Herb latin name: Salix aegyptiaca


Synonyms: Salix medemii


Family: Salicaceae (Willow Family)



Medicinal use of Salix aegyptiaca:

The fresh bark of all members of this genus contains salicin, which probably decomposes into salicylic acid (closely related to aspirin) in the human body. This is used as an anodyne and febrifuge.

Description of the plant:



Plant:
Deciduous
Shrub

Height:
4 m
(13 feet)

Flovering:
January to
February

Habitat of the herb:

Mountains in Asia.

Edible parts of Salix aegyptiaca:

Inner bark - raw or cooked. It can be dried, ground into a powder and added to cereal flours for use in making bread etc. A famine food, it is only used when all else fails. Young shoots - cooked. They are not very palatable. Male catkins - sugared. A perfumed drink is made from the catkins.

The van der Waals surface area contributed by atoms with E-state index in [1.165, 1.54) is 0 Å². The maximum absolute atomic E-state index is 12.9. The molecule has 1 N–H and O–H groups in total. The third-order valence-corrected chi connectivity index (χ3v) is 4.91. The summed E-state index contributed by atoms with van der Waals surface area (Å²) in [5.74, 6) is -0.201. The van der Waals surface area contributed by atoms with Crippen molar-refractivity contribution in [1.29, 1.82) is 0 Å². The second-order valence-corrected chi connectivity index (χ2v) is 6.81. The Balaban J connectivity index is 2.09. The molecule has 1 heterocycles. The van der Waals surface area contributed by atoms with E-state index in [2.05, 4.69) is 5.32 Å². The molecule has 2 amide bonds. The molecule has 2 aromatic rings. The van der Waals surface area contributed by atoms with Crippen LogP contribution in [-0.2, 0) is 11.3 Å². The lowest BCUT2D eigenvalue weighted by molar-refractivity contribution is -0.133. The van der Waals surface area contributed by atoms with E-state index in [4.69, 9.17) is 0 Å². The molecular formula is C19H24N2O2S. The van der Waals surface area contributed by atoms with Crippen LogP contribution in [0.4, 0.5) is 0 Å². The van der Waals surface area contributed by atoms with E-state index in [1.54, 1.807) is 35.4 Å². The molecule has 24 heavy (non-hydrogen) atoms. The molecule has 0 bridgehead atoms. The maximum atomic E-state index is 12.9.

Propagation of the herb:

Seed - must be surface sown as soon as it is ripe in late spring. It has a very short viability, perhaps as little as a few days. Cuttings of mature wood of the current year's growth, November to February in a sheltered outdoor bed or planted straight into their permanent position and given a good weed-suppressing mulch. Very easy. Plant into their permanent positions in the autumn. Cuttings of half-ripe wood, June to August in a frame. Very easy.

Cultivation of Salix aegyptiaca:

Mountains in Asia.

Known hazards of Salix aegyptiaca:

None known

Plant information taken from the Plants For A Future.